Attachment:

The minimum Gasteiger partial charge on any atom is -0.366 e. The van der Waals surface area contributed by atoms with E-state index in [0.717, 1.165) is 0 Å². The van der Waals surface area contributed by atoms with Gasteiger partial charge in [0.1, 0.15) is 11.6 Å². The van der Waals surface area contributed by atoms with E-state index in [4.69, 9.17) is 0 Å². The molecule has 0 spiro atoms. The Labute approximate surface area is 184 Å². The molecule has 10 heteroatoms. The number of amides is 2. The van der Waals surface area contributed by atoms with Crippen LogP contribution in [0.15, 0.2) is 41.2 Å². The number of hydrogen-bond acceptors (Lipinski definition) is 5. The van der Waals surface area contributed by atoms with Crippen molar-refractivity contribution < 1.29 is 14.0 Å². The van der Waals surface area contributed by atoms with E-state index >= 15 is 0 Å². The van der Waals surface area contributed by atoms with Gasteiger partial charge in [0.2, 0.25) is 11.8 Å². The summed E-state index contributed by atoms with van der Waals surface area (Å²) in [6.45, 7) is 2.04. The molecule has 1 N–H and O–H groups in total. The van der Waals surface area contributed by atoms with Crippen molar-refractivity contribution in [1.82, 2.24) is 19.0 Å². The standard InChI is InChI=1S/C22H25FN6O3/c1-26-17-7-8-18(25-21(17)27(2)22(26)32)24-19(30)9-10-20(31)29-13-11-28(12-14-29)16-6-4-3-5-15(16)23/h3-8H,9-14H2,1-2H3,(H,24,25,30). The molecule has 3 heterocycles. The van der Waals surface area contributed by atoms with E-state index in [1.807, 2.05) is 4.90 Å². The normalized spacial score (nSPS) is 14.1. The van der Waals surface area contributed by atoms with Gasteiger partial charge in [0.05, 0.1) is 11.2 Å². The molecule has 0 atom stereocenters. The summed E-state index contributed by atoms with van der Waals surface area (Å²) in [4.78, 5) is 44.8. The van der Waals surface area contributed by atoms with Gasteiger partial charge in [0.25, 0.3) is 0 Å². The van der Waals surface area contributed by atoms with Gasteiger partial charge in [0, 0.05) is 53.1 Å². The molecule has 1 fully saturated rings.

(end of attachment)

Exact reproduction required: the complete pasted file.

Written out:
The minimum Gasteiger partial charge on any atom is -0.366 e. The van der Waals surface area contributed by atoms with E-state index in [0.717, 1.165) is 0 Å². The van der Waals surface area contributed by atoms with Gasteiger partial charge in [0.1, 0.15) is 11.6 Å². The van der Waals surface area contributed by atoms with E-state index in [4.69, 9.17) is 0 Å². The molecule has 0 spiro atoms. The Labute approximate surface area is 184 Å². The molecule has 10 heteroatoms. The number of amides is 2. The van der Waals surface area contributed by atoms with Crippen LogP contribution in [0.15, 0.2) is 41.2 Å². The number of hydrogen-bond acceptors (Lipinski definition) is 5. The van der Waals surface area contributed by atoms with Crippen molar-refractivity contribution < 1.29 is 14.0 Å². The van der Waals surface area contributed by atoms with E-state index >= 15 is 0 Å². The van der Waals surface area contributed by atoms with Gasteiger partial charge in [0.2, 0.25) is 11.8 Å². The summed E-state index contributed by atoms with van der Waals surface area (Å²) in [6.45, 7) is 2.04. The molecule has 1 N–H and O–H groups in total. The van der Waals surface area contributed by atoms with Crippen molar-refractivity contribution in [1.82, 2.24) is 19.0 Å². The standard InChI is InChI=1S/C22H25FN6O3/c1-26-17-7-8-18(25-21(17)27(2)22(26)32)24-19(30)9-10-20(31)29-13-11-28(12-14-29)16-6-4-3-5-15(16)23/h3-8H,9-14H2,1-2H3,(H,24,25,30). The molecule has 3 heterocycles. The van der Waals surface area contributed by atoms with E-state index in [1.807, 2.05) is 4.90 Å². The normalized spacial score (nSPS) is 14.1. The van der Waals surface area contributed by atoms with Gasteiger partial charge in [0.05, 0.1) is 11.2 Å². The molecule has 0 atom stereocenters. The summed E-state index contributed by atoms with van der Waals surface area (Å²) in [4.78, 5) is 44.8. The van der Waals surface area contributed by atoms with Gasteiger partial charge in [0.25, 0.3) is 0 Å². The van der Waals surface area contributed by atoms with Gasteiger partial charge in [0, 0.05) is 53.1 Å². The molecule has 1 fully saturated rings.